Any police officers in the state can arrest someone. Other law enforcement officials like sheriffs, deputy sheriffs, and state patrol are included in this list. Private citizens can also make arrests when they believe someone has committed a crime in their presence or not. A citizen’s arrest can be made at any time day or night.
Felony and misdemeanor convictions will remain on someone’s record forever. However, NY does allow some criminal records to be sealed which means they won’t show up in a background check report. Juvenile records will be sealed automatically, and the offender doesn’t have to do anything. Offenders must wait ten years to apply to have their records sealed, and the state is very strict about only one felony or two misdemeanors. If the subject has more than that, they cannot get their records sealed.
No. New York does not allow expunging of criminal records. They have strict laws about sealing, and only some minor crimes can be sealed. All other arrests and convictions will remain with the offender for life in New York. Additionally, they must wait at least ten years and be crime-free when they apply to have their records sealed.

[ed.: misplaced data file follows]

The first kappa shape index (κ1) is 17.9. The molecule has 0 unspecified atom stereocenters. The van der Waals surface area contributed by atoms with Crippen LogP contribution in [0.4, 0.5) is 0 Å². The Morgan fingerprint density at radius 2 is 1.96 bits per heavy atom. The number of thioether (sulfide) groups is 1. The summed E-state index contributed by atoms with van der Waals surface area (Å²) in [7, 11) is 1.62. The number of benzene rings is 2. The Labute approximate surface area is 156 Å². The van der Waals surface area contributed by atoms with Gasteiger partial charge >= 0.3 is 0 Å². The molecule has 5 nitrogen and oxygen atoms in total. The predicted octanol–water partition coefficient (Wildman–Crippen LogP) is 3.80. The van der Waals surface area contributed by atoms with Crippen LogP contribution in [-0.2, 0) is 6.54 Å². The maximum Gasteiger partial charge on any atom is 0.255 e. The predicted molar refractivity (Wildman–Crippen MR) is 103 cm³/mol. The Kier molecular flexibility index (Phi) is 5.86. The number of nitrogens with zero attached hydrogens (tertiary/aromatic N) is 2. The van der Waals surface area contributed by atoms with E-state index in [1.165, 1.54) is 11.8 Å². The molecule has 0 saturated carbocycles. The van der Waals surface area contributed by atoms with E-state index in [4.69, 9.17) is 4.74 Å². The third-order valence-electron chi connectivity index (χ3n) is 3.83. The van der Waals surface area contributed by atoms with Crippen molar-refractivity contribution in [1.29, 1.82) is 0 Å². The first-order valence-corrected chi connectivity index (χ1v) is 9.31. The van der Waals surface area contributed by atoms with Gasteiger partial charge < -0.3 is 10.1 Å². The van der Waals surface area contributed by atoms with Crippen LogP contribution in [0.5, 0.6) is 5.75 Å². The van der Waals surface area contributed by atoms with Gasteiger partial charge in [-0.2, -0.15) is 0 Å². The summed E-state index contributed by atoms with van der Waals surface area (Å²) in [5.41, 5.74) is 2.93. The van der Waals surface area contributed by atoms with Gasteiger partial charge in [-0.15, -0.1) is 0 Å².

In 2017, New York recorded 449,386 arrests for the state. Of that total, 142,571 were felonies, and 306,815 were misdemeanors. The breakdown for felonies is as follows: 24,282 were for drug charges, 38,299 were violent crimes, 5,490 were DWIs, and 74,500 were other offenses. The breakdown for misdemeanors is as follows: 66,408 were for drugs, 32,324 for DWIs, 99,699 were property crimes, and 108,384 were for other charges.
The popular arrests for 2017 in New York was for Drug Abuse Violations - 73,248, the same popularity of the arrest type was seen in New York, Pennsylvania, and South Carolina. The least popularity had Embezzlement arrests - with only 51 crimes a year.
|Arrest Type||Under 18||All ages||Total arrests|
|Murder & Non-negligent Manslaughter||22||264||286|